We Got It Good and That Ain't Bad: An Ellington Songbook

André Previn / David Finck

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We Got It Good and That Ain't Bad: An Ellington Songbook Review

by Michael G. Nastos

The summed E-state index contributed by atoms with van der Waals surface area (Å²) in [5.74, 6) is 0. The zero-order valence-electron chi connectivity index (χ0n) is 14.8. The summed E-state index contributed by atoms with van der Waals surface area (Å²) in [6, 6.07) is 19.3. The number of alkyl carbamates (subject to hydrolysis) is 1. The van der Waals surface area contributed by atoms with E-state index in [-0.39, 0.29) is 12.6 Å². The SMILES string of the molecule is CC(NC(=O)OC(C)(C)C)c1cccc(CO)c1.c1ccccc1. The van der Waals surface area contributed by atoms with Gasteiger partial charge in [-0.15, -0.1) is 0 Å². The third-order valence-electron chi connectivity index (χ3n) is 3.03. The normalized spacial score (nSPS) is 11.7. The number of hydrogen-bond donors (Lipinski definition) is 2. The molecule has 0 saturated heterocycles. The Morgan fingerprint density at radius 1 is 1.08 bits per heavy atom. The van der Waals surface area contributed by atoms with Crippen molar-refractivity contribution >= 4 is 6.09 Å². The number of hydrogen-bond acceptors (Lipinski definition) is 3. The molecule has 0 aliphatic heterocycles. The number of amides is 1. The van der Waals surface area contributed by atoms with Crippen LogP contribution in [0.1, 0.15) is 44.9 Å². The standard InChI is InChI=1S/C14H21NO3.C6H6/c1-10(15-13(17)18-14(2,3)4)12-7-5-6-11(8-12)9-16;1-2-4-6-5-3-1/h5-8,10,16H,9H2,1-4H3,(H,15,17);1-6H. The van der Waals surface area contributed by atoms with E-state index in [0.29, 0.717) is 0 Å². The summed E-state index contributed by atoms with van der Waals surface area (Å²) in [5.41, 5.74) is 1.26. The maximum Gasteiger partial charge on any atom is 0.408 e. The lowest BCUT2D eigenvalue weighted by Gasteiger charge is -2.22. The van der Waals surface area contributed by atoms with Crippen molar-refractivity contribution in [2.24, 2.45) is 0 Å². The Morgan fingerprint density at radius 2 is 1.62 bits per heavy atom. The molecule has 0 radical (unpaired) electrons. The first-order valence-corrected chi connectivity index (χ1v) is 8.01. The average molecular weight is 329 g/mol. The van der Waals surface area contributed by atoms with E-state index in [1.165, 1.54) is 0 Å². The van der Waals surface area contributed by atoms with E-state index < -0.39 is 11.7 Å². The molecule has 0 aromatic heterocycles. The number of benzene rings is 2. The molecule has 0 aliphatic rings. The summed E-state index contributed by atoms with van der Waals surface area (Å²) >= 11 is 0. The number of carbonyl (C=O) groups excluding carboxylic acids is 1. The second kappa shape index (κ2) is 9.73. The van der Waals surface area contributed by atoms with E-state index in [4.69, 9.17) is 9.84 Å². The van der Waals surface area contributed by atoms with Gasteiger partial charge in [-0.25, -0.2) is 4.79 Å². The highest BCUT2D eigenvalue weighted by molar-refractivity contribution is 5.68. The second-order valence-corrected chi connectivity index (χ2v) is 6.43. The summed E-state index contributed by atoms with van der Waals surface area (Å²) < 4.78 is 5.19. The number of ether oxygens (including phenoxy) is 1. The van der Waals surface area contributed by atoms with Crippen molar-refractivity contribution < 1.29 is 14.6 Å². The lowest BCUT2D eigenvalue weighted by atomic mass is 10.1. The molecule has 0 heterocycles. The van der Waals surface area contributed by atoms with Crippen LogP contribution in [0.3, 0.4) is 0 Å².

Previn has always been an adept, if not brilliant, pianist whose jazz leanings have belied his classical training. Here he interprets the music of Duke Ellington and Billy Strayhorn lovingly and as well as any legit jazzster could, with help from the fine bassist David Finck. While this music can easily stand on its own, Previn's technical ability and heartfelt stretching of the original blueprints urge these well-worn tunes to carry new meaning and substance. If there are any stock treatments here, it's because the pianist tends to lay back and let the melodies come to him, as evidenced on the steady-paced "Isfahan," the easy "Serenade to Sweden," and the even easier swung "I Didn't Know About You." Previn wrings every emotional drop out of "In a Sentimental Mood," dismisses a time frame for the pristine "I Got It Bad" and "Come Sunday," while Finck is in late for the pensive "Chelsea Bridge." Melody is more implied with tempos at half and full speed on "It Don't Mean a Thing," Previn uses an off-minor change-up on the good swinger "Things Ain't What They Used to Be," and swaps 4/4 in the bridge for a waltzing 3/4 head and tail on "Take the A Train." Obviously an admirer of Oscar Peterson, Previn takes liberties and risks on the easy swing take of "In a Mellow Tone," trades ripped-up lines with the capable Finck, counter-punching during "Do Nothin' 'Til You Here From Me," and fervently digs into the up-tempo "Squatty Roo." Perhaps Previn's voracity is not well known, or as regarded in the modern jazz world as it should be, but on this recording it's clear how great he can be. This second CD with Finck, the previous being a Gershwin songbook "We Got Rhythm," signifies a step up for the veteran pianist, and is perhaps his shining recorded hour. Recommended.

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